Amy Edmondson

Leadership Insights

Innovation Isn’t Magical, It’s a Steady Learning Process

By Amy Edmondson | Oct 1, 2013 | Comments (0)

Artsy. Wacky. Creative types. Out-of-the-box thinkers.

These are some of the adjectives we use to describe (and obscure) the mysteries of creativity and innovation. For many in medicine, where proven science and time-tested processes help streamline potentially overwhelming situations, innovation is a terra incognita that – just as on the edges of medieval maps – harbors dragons.

Many managers mistakenly view innovation as something uncontrolled, chaotic, or “undisciplined.” But, innovation is essentially a systematic collective learning process. And, at its best, a fast process. Fast learning is disciplined learning. It might look chaotic to the untrained eye, but the collaborative learning that happens in truly innovative companies is, in fact, systematic and disciplined.

Winning with Discipline

In his new book, Brick by Brick: How LEGO Rewrote the Rules of Innovation and Conquered the Global Toy Industry, Wharton professor David Robertson describes the panicky tailspin toy company LEGO found itself in during the late 1990s, when declining profits spurred a frantic, uncontrolled push for innovation.

He writes, “LEGO strapped on over-amped engines of innovation and aimed for the stars, boldly declaring that in five years it would be the world’s biggest brand among families with children. Disaster soon followed. Although [the company] broke the sound barrier with LEGO Star Wars and Harry Potter, the company lost control of its dizzying array of innovation efforts and quickly found itself hurtling toward a crash.”

Most of the company’s innovation efforts were unprofitable or had failed outright. LEGO had innovated itself to the precipice of bankruptcy in the early 2000s.

Robertson describes a series of bold experiments — LEGO 1.0 through 5.0. It began with a return to the first principles of simplicity. LEGO reduced the number of its products, remembered who the customer really was, and focused on what made the company famous in the first place—namely, the brick.

“It might look chaotic to the untrained eye, but the collaborative learning that happens in truly innovative companies is, in fact, systematic and disciplined.”

It worked.

According to Robertson, for the last five years LEGO has been growing sales at 24 percent per year and profits at 40 percent per year. Enthusiasm for LEGO and its legendary brick has never been higher.

In the innovation journey, as LEGO CEO Jorgen Vig Knudstorp and his management team learned, each step is an experiment, and each experiment must be different from the one before. Its design must incorporate the knowledge gained in the prior cycle. In this way, innovation cycles out, bumpily—forget the image of a smooth roll out of a new idea—improving as it goes.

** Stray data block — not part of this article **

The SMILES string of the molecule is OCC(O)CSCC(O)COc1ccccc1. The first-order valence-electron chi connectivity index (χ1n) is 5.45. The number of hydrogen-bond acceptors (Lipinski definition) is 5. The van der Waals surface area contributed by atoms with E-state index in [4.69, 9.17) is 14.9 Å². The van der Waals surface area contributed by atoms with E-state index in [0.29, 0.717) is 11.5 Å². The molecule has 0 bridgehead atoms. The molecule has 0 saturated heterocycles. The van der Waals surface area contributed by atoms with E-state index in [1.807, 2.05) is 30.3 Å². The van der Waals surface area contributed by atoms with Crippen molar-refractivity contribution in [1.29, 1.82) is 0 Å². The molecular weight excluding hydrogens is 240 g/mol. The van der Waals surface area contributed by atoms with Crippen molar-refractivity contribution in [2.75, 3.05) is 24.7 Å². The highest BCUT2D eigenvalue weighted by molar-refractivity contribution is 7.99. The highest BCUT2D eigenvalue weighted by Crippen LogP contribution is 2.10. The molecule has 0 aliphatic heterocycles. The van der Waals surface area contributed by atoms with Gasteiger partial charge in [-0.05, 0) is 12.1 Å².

Here’s another example of disciplined innovation: When Netflix introduced its Watch Instantly offering, it did so in successive waves of 250,000 customers at a time, taking six-months to cycle out its previous innovation of instant downloading technology.

During that time the company constantly checked in with customers via e-mails inquiring about the quality of specific movies watched. It also set up and actively monitored a Netflix Blog to explain operations, step by step, and to respond to frequent customer posts about problems, requests, and suggestions. The new service was free for current users for several years, until the problems were worked out. Once it really worked smoothly, Netflix asked customers to pay.

And did they ever pay. At the end of Q2 in 2013, Netflix reported approximately 30 million paying subscribers to its internet-only streaming service in the United States alone – surpassing the subscriber base of cable channel HBO.

As the Netflix example illustrates, one essential discipline in innovation is learning at the right scale. Trials of new processes or systems should never “bet the farm,” by taking on excessive financial or safety risks.

The same is true for health care organizations. Testing new carepaths, electronic health systems, or patient communication strategies, for example, should happen at a scale just large enough to capture a representative experience from which to learn what needs to change the next time around.

This is the kind of practice that companies use to learn fast. Above all, innovation requires companies to fully utilize employee and customer experiences to learn.

Next week we’ll examine a blueprint for bringing this kind of iterative innovation process to your organization. Stay tuned!

Read more for other insights on innovation:

1. The Paradoxical Demands of Innovation
2. Envision, Enroll, and Engage Your Future
3. When Do You Change an Airplane’s Engine?

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